I have blogged previously about Carol Dweck’s work on how beliefs about intelligence affect performance outcomes. A new paper from her lab demonstrates how having a fixed or entity like belief of intelligence (talent based) leads to poorer academic achievement as compared to students who have a incremental or malleable concept of intelligence (effort and skill based). I’ll let the authors themselves describe the two frameworks:

In this model , students may hold different ‘‘theories’’ about the nature of intelligence. Some believe that intelligence is more of an unchangeable, fixed ‘‘entity’’ (an entity theory). Others think of intelligence as a malleable quality that can be developed (an incremental theory). Research has shown that, even when students on both ends of the continuum show equal intellectual ability, their theories of intelligence shape their responses to academic challenge. For those endorsing more of an entity theory, the belief in a fixed, uncontrollable intelligence ‘a ‘‘thing’’ they have a lot or a little of’ orients them toward measuring that ability and giving up or withdrawing effort if the verdict seems negative. In contrast, the belief that ability can be developed through their effort orients those endorsing a more incremental theory toward challenging tasks that promote skill acquisition and toward using effort to overcome difficulty.

Relative to entity theorists, incremental theorists have been found (a) to focus more on learning goals (goals aimed at increasing their ability) versus performance goals (goals aimed at documenting their ability; (b) to believe in the utility of effort versus the futility of effort given difficulty or low ability (c) to make low-effort, mastery-oriented versus low-ability, helpless attributions for failure and (d) to display mastery-oriented strategies (effort escalation or strategy change) versus helpless strategies (effort withdrawal or strategy perseveration) in the face of setbacks. Thus, these two ways of thinking about intelligence are associated with two distinct frameworks, or ‘‘meaning systems’’ , that can have important consequences for students who are facing a sustained challenge at a critical point in their lives. It is important to recognize that believing intelligence to be malleable does not imply that everyone has exactly the same potential in every domain, or will learn everything with equal ease. Rather, it means that for any given individual, intellectual ability can always be further developed.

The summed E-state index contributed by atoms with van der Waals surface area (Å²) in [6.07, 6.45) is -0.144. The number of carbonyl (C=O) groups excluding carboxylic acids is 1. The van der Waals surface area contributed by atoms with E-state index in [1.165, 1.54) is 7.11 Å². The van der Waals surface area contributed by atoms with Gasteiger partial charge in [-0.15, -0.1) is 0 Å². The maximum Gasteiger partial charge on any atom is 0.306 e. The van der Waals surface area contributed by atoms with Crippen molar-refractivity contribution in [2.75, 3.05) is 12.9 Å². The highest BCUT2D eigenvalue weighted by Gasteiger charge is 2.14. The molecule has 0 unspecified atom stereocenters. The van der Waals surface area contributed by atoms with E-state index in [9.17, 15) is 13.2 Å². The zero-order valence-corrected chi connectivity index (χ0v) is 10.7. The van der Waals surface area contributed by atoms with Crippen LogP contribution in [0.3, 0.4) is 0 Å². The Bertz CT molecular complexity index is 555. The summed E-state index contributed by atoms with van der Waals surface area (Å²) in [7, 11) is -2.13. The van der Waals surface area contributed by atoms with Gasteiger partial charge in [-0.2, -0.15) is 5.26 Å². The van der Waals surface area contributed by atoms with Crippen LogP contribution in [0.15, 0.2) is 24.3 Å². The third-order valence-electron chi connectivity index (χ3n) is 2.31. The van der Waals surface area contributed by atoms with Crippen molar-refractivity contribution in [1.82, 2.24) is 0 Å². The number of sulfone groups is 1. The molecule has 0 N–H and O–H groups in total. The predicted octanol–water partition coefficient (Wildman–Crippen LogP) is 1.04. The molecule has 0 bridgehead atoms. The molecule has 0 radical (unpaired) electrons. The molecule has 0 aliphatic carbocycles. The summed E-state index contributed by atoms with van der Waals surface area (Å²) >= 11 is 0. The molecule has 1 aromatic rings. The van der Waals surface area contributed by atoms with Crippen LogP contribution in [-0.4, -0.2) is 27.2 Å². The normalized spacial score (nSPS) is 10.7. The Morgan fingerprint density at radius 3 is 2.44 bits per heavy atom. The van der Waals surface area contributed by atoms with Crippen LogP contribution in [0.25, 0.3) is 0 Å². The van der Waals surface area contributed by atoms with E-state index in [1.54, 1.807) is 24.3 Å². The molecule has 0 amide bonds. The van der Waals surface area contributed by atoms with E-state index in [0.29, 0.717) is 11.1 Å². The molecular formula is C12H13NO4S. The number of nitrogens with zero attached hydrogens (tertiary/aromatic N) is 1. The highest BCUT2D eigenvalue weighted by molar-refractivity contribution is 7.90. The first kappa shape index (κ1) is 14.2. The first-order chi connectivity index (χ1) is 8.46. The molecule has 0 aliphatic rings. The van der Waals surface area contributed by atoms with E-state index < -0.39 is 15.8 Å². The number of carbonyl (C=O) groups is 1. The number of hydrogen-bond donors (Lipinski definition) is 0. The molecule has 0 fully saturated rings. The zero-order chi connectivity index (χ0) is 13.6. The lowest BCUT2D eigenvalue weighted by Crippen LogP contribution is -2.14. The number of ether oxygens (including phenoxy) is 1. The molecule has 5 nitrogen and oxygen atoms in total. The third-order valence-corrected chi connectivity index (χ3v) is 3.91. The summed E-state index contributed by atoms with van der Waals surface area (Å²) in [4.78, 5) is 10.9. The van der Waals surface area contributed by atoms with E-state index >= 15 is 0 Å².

The paper presents two studies. In the first study young children entering 7th grade were measured on their theories of intelligences as well as assessed on different motivational factors. Their performance for a couple of years was monitored and the data was analysed to find the relationships between theory of intelligences and performance outcomes and also to determine the mediating motivational factors . The results are as follows :

The process model suggests multiple mediational pathways. That is, it suggests that

(a) learning goals mediate the relation between incremental theory and positive strategies,
(b) positive strategies mediate the relation between learning goals and increasing grades,
(c) effort beliefs mediate the relation between incremental theory and helpless attributions,
(d) effort beliefs mediate the relation between incremental theory and positive strategies,
(e) helpless attributions mediate the relation between effort beliefs and positive strategies,
(f) positive strategies mediate the relation between effort beliefs and increasing grades, and
(g) positive strategies mediate the relation between helpless attributions and increasing grades.

The second study involved an experimental intervention based approach. Those students who had declining grades were divided in two groups- an experimental one which got interventions that endowed them with a malleable and incremental theory of intelligence and a control group. This study found that grades improved for those in the experimental condition. Overall quite a cool research paradigm which has the tremendous potential to affect education as well as achievement outside of academics.

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